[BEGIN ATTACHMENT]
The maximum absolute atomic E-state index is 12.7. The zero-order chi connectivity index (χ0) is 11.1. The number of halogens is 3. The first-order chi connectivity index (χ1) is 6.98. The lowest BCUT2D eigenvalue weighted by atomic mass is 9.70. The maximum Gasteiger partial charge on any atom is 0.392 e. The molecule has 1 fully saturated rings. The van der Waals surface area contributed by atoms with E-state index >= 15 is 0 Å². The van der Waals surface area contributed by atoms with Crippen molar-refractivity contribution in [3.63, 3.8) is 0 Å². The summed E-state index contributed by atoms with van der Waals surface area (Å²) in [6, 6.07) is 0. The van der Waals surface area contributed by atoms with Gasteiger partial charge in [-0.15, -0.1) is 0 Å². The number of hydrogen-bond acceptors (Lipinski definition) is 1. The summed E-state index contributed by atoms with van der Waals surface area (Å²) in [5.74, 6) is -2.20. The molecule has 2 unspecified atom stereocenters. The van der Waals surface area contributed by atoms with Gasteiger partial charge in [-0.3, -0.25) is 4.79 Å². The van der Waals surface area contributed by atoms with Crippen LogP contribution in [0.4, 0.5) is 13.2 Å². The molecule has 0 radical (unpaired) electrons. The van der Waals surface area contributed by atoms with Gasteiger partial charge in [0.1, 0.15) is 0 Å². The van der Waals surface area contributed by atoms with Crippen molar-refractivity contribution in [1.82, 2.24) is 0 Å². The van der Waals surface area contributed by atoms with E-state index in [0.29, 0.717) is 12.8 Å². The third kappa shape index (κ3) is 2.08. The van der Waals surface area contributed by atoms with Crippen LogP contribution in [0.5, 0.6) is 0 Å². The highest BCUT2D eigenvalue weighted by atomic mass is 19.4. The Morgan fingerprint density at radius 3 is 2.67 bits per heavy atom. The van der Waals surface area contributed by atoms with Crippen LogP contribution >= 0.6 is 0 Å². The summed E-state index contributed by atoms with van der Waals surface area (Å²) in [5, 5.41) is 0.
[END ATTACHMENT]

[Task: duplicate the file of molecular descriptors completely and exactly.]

The maximum absolute atomic E-state index is 12.7. The zero-order chi connectivity index (χ0) is 11.1. The number of halogens is 3. The first-order chi connectivity index (χ1) is 6.98. The lowest BCUT2D eigenvalue weighted by atomic mass is 9.70. The maximum Gasteiger partial charge on any atom is 0.392 e. The molecule has 1 fully saturated rings. The van der Waals surface area contributed by atoms with E-state index >= 15 is 0 Å². The van der Waals surface area contributed by atoms with Crippen molar-refractivity contribution in [3.63, 3.8) is 0 Å². The summed E-state index contributed by atoms with van der Waals surface area (Å²) in [6, 6.07) is 0. The van der Waals surface area contributed by atoms with Gasteiger partial charge in [-0.15, -0.1) is 0 Å². The number of hydrogen-bond acceptors (Lipinski definition) is 1. The summed E-state index contributed by atoms with van der Waals surface area (Å²) in [5.74, 6) is -2.20. The molecule has 2 unspecified atom stereocenters. The van der Waals surface area contributed by atoms with Gasteiger partial charge in [-0.3, -0.25) is 4.79 Å². The van der Waals surface area contributed by atoms with Crippen LogP contribution in [0.4, 0.5) is 13.2 Å². The molecule has 0 radical (unpaired) electrons. The van der Waals surface area contributed by atoms with Gasteiger partial charge in [0.1, 0.15) is 0 Å². The van der Waals surface area contributed by atoms with Crippen molar-refractivity contribution in [1.82, 2.24) is 0 Å². The van der Waals surface area contributed by atoms with E-state index in [0.29, 0.717) is 12.8 Å². The third kappa shape index (κ3) is 2.08. The van der Waals surface area contributed by atoms with Crippen LogP contribution in [0.5, 0.6) is 0 Å². The highest BCUT2D eigenvalue weighted by atomic mass is 19.4. The Morgan fingerprint density at radius 3 is 2.67 bits per heavy atom. The van der Waals surface area contributed by atoms with Crippen LogP contribution >= 0.6 is 0 Å². The summed E-state index contributed by atoms with van der Waals surface area (Å²) in [5, 5.41) is 0.